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Statement of Frances Kissling, president of Catholics for A Free Choice, in response to the vote on House Concurrent Resolution 253 about The “See Change” Campaign

July 11, 2013

In an effort to counter a strong international non-governmental organization campaign calling on the United Nations to review the Non-member State status of the Roman Catholic church at the UN, Rep. Chris Smith (R-NJ) brought to the House floor today a non-binding Congressional Resolution (H. Con. Res. 253) purportedly supporting the Non-member State status of the Holy See in the UN.

In fact, the measure is primarily an effort by Republican anti-choice members to counter criticism of both Gov. George W. Bush (R-TX) for his appearance at Bob Jones University and for missteps by Republican members who initially denied the House chaplaincy to a Catholic priest.

Not surprisingly, the resolution passed by a vote of 416 to 1. What legislator, in a period characterized by rhetorical charges of anti-Catholicism rather than measured public debate, would vote against a nonbinding resolution? While those opposed to The “See Change” Campaign will make much of the vote, the fact is that its passage will have no impact on the question of the Holy See’s state status at the UN. The resolution, which was first introduced in February 2000, mysteriously languished in the House, missing a key opportunity to express support for the Holy See during the June Beijing +5 conference where the Holy See was almost universally criticized by NGOs and the international media for its minority role in attempting to block key elements of international human rights policy for women. The Vatican has also been criticized for its policy  on AIDS prevention, particularly its opposition to the provision of services that help prevent the spread of AIDS, especially condoms and safe-sex education. It is particularly sad that this vote occurred during the international conference on AIDS in South Africa.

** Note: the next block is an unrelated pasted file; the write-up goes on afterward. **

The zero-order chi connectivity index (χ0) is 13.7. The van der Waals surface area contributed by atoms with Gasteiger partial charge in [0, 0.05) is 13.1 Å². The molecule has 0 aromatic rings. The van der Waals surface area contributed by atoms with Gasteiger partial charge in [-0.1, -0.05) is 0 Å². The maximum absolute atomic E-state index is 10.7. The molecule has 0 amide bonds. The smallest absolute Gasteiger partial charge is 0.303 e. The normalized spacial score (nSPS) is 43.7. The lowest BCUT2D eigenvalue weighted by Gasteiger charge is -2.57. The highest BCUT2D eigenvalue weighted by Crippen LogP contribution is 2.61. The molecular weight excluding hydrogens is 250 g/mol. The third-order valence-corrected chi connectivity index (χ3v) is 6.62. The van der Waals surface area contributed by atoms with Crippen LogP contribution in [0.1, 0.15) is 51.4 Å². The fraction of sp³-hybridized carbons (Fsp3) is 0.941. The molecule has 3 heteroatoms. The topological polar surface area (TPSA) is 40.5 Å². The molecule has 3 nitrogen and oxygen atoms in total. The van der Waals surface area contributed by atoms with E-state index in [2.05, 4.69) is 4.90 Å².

Few will be fooled by the resolution, which was pushed to a vote with little notice. Indeed, of the three people who spoke in favor of the resolution, one, the chair of the Foreign Relations Committee, was critical of the anti-family planning language it contained.  The other supporter complained that the resolution should have been the subject of a hearing and wondered why notice of the measure was given as late as 10 p.m. the previous evening.

The question of the appropriate role for the Roman Catholic church in the UN, whether it is called the Holy See or the Vatican, is a legitimate question of the separation of church and state that deserves serious consideration by both the United Nations and the US Congress. Non-binding jingoistic apple pie resolutions that mistake questions of law and of policy will not make the real issues go away.

For more information about the campaign, visit